With the rise of computers and increased processing power, the amount of data generated and stored by businesses has increased significantly. This data is collected from a variety of sources, depending on what your business finds useful: emails, spreadsheets, inventory history, call logs, social media, sales data, and more. That’s a lot useful information that could help you better manage your business, but unless you have the ability to sift through and locate the information it ends up sitting there unused.
Being able to properly search the information collected can give insight into both customer and employee behavior by locating patterns in the data. These patterns can even be used to predict future behavior and improve your service.
However, if you are working with it can be difficult to reliably search, sort, or utilize the data you’re collecting. And if you can’t reliably search your data, it’s just as useless as it was to you when you it was sitting there unused. While we know upgrading systems is never easy, there are some challenges when using legacy database software.
Difficulties Accessing Data
With legacy database systems it can be difficult to access the data. The software is often not built in a way that makes it easy to search, sort, or access the data you’ve entered. With the older systems it may not be possible to integrate with new software, making it difficult to pull the data in where you need it or want to view it. In some cases the data may be stored in a format that you’re not able to export to newer software which means you’re no longer able to use the information.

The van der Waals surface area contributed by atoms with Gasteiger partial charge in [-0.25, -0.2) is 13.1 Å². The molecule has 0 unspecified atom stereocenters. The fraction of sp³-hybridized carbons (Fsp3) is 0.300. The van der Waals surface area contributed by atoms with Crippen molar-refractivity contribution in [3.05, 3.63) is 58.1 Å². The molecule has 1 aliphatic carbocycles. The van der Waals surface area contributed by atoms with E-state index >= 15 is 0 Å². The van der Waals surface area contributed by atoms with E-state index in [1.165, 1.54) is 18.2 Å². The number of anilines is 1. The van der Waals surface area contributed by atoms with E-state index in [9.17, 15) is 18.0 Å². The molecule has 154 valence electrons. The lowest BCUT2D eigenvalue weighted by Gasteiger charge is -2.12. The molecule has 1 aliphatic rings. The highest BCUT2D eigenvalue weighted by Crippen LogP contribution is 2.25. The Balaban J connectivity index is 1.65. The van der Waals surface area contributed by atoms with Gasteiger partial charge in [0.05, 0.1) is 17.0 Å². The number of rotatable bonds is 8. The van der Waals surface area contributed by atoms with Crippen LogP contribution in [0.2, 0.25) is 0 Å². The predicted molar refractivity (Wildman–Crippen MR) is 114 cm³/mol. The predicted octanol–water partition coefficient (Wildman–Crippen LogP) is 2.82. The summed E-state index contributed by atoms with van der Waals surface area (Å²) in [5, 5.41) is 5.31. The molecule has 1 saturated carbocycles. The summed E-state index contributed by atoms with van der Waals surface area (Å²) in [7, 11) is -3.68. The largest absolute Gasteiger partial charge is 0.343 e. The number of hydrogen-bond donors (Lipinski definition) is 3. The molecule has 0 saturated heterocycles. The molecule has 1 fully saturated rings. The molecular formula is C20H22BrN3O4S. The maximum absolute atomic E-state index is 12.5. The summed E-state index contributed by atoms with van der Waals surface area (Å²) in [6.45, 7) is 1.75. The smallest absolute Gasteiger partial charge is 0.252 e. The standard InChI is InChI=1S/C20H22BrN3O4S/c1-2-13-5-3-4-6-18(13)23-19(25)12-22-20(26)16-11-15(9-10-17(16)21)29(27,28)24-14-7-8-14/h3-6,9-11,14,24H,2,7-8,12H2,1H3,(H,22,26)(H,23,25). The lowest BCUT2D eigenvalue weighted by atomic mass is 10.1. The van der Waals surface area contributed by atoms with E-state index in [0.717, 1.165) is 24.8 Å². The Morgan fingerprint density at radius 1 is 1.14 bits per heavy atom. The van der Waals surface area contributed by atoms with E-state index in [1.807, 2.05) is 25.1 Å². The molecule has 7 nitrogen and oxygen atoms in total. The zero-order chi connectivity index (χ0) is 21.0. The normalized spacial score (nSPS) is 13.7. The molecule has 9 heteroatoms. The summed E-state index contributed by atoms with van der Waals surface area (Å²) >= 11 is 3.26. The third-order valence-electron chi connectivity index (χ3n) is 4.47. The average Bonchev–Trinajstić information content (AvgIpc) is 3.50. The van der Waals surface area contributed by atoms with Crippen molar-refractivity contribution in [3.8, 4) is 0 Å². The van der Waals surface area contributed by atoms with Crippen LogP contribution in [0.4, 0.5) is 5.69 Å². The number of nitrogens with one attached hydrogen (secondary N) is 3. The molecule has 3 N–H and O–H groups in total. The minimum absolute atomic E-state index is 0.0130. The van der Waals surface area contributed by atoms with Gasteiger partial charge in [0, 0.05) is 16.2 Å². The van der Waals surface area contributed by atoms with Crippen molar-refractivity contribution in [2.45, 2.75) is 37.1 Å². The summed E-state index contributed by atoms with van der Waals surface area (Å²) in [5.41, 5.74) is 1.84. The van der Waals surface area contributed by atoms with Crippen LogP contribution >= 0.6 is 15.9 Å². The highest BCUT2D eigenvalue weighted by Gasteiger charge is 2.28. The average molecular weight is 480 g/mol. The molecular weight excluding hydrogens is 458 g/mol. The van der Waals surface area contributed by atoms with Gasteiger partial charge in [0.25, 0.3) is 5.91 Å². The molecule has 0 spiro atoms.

Software is Cumbersome and Slow
Legacy systems can be clunky and slow to populate or refresh, making it frustrating for users. The older the software is, the slower it is to run and the longer it takes to retrieve data using searches. When it takes longer to refresh or display it adds time to your businesses daily tasks, making your employees less effective.
Can’t Add New Field Types
With legacy software it might be difficult to add new fields that support newer data types, as they did not exist when the software was built. For instance, it might be difficult to pull in and populate sales data for social media as the fields aren’t configured to properly store and display the information you collect. Technology changes so quickly and you don’t want to miss out on capturing and using newer data types simply because your database doesn’t understand them.
Database Is No Longer Supported
Depending on how old your database software is, it may be no longer be distributed by the company that created it. End of life software is also no longer updated so any issues that arise would fall to you to fix and resolve on your own. Additionally, there would be no new security fixes so your database may become vulnerable to hackers, which could result in data loss.